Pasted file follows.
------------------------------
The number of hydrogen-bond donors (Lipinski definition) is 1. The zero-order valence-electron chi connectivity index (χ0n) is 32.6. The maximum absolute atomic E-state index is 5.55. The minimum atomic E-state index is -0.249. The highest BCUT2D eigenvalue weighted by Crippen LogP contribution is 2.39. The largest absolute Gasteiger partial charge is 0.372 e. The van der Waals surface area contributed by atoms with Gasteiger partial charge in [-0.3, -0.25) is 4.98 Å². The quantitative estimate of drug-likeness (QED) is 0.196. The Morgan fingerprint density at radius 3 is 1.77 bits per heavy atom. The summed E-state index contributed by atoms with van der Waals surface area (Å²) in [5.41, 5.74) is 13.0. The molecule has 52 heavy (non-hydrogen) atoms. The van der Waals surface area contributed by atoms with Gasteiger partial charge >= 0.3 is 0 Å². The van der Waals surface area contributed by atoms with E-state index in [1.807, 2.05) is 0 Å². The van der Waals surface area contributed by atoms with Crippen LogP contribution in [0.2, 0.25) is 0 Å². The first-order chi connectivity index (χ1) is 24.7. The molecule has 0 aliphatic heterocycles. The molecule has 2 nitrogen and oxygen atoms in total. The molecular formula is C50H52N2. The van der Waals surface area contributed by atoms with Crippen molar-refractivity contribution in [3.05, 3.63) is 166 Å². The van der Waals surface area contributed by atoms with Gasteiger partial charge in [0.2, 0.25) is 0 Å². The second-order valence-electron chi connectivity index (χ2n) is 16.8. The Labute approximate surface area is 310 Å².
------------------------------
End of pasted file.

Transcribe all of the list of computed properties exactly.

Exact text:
The number of hydrogen-bond donors (Lipinski definition) is 1. The zero-order valence-electron chi connectivity index (χ0n) is 32.6. The maximum absolute atomic E-state index is 5.55. The minimum atomic E-state index is -0.249. The highest BCUT2D eigenvalue weighted by Crippen LogP contribution is 2.39. The largest absolute Gasteiger partial charge is 0.372 e. The van der Waals surface area contributed by atoms with Gasteiger partial charge in [-0.3, -0.25) is 4.98 Å². The quantitative estimate of drug-likeness (QED) is 0.196. The Morgan fingerprint density at radius 3 is 1.77 bits per heavy atom. The summed E-state index contributed by atoms with van der Waals surface area (Å²) in [5.41, 5.74) is 13.0. The molecule has 52 heavy (non-hydrogen) atoms. The van der Waals surface area contributed by atoms with Gasteiger partial charge >= 0.3 is 0 Å². The van der Waals surface area contributed by atoms with E-state index in [1.807, 2.05) is 0 Å². The van der Waals surface area contributed by atoms with Crippen LogP contribution in [0.2, 0.25) is 0 Å². The first-order chi connectivity index (χ1) is 24.7. The molecule has 0 aliphatic heterocycles. The molecule has 2 nitrogen and oxygen atoms in total. The molecular formula is C50H52N2. The van der Waals surface area contributed by atoms with Crippen molar-refractivity contribution in [3.05, 3.63) is 166 Å². The van der Waals surface area contributed by atoms with Gasteiger partial charge in [0.2, 0.25) is 0 Å². The second-order valence-electron chi connectivity index (χ2n) is 16.8. The Labute approximate surface area is 310 Å².